Have the midsummer blues caught up with you yet? If the heat, mosquitoes or boredom are starting to get to you, boy have we got some diversions for you. Well, DC-style diversions, anyway.
As far as Justice Watch is concerned, the week starts and ends with Gitmo, as the House Armed Services Committee will hold a pair of hearings entitled “Implications of the Supreme Court’s Boumediene Decision for Detainees at Guantanamo Bay.” Part I will take place Wednesday morning, and will feature “Non-Governmental Perspectives” from a quartet of witnesses, including a Georgetown law professor, a couple of private practice lawyers, and, as the main event, the former Chief Prosecutor of the Office of Military Commissions, Colonel Morris Davis. Thursday afternoon’s Part II will trot out several Bush cronies--who apparently are so scared of opposition that they wanted a hearing of their own--for an “Administration Perspective” that should prove to be infuriating.
On the other side of the Capitol, the Senate Judiciary Committee will convene Wednesday morning to discuss a topic that has been well-worn on the Hill: the hearing “Politicized Hiring at the Department of Justice” will feature testimony from Inspector General Glenn A. Fine. If Mr. Fine breaks with the attorney general’s approach for congressional hearings and decides to provide full and honest answers, we could be in for a treat. We’re not holding our breath, but the DoJ report released today should provide a fair amount of fireworks.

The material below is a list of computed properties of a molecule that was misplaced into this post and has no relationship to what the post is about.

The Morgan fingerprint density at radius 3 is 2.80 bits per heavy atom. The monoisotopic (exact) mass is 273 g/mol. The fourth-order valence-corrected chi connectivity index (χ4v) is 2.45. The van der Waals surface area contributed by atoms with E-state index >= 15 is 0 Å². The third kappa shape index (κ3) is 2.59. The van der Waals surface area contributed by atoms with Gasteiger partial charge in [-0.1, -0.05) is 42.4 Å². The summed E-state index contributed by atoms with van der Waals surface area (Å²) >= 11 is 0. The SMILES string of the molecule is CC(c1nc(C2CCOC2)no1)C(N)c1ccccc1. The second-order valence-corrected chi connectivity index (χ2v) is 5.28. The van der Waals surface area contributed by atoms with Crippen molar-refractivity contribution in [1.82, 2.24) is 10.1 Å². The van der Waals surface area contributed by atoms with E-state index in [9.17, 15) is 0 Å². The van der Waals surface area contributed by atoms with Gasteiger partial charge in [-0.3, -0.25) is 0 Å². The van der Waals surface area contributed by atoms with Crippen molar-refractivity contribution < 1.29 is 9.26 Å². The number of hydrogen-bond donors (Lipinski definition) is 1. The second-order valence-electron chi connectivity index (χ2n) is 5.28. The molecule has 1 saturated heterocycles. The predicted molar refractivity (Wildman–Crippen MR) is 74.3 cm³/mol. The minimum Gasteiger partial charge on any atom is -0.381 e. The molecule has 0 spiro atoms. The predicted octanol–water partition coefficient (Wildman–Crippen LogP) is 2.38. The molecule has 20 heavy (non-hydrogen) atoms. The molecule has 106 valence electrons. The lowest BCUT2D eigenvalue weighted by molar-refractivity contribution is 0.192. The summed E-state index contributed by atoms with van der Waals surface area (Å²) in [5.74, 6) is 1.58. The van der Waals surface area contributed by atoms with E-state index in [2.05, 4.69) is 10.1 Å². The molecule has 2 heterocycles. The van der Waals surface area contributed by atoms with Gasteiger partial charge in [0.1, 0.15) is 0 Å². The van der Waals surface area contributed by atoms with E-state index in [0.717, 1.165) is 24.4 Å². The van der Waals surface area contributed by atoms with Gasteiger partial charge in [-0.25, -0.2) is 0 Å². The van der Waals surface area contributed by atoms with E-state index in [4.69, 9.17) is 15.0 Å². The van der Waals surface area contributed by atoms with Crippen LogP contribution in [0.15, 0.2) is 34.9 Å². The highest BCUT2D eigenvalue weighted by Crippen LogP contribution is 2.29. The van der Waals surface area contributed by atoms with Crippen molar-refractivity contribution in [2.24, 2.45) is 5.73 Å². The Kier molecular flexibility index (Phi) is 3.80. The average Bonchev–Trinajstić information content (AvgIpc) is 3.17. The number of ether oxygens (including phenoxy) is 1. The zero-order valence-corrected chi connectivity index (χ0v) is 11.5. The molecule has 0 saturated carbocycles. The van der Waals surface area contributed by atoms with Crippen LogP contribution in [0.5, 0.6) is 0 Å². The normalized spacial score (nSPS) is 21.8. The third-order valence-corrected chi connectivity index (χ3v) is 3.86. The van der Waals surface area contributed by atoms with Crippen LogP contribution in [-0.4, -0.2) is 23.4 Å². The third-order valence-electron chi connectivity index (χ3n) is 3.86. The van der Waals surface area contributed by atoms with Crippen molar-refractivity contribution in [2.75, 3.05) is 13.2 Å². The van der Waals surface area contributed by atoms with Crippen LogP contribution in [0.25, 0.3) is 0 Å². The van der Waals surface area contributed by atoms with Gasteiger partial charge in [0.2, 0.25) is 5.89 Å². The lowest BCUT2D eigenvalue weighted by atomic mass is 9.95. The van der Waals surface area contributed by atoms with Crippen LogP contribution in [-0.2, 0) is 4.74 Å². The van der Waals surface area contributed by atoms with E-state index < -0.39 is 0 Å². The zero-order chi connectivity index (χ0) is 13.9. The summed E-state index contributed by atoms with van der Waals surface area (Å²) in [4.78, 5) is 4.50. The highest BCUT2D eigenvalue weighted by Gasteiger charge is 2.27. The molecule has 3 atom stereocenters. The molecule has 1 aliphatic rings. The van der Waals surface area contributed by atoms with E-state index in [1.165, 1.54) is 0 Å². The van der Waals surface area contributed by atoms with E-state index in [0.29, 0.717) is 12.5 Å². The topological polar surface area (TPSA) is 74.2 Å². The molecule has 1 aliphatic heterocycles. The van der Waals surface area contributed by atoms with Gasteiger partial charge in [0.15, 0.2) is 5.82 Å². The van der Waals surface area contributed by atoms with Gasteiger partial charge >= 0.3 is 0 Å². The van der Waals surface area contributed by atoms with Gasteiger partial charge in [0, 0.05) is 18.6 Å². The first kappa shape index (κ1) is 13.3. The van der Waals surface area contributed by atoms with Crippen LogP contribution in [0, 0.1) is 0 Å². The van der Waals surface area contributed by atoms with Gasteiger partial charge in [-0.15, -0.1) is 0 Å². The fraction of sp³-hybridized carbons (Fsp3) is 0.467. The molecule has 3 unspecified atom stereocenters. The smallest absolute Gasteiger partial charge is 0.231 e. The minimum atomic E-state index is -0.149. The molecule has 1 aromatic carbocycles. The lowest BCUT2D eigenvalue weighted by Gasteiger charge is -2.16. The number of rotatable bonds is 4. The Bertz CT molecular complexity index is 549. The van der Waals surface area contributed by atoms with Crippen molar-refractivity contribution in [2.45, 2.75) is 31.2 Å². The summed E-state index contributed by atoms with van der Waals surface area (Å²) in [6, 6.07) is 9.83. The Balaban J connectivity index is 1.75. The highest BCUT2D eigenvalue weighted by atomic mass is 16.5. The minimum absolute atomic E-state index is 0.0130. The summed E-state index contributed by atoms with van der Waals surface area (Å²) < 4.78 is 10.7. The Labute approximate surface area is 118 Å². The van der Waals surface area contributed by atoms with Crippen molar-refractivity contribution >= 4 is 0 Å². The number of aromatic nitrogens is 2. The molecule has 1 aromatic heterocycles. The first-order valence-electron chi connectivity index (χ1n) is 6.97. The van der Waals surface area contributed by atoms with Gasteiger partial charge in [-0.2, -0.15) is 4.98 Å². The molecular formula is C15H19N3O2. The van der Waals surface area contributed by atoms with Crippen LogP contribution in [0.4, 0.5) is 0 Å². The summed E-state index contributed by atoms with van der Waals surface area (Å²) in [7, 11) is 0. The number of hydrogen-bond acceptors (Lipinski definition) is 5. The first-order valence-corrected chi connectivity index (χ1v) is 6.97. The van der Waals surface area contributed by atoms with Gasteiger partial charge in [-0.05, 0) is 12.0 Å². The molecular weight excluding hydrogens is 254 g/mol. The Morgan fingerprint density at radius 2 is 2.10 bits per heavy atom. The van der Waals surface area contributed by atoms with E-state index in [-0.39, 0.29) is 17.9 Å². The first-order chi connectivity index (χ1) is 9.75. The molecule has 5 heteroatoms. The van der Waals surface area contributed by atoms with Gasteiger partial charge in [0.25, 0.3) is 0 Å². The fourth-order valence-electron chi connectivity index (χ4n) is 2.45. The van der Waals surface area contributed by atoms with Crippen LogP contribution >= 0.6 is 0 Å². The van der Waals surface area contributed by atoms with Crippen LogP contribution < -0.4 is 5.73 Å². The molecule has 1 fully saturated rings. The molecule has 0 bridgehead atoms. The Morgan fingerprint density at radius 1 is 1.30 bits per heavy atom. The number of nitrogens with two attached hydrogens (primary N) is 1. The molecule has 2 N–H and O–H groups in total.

The scope will be a little narrower on Thursday afternoon as the House Judiciary Subcommittee on the Constitution, Civil Rights, and Civil Liberties gets together. The topic will be the State Secrets Protection Act of 2008, a bill authored by Senators Edward Kennedy (D-MA) and Arlen Specter (R-PA) in January. If the intricacies of executive privilege are your cup of tea, pencil this hearing into your Blackberry.
As the calendar slowly flips to August and recess approaches, we hope you will consider this blog an alternate midsummer destination. Because Congress may rest, but Justice Watch never does.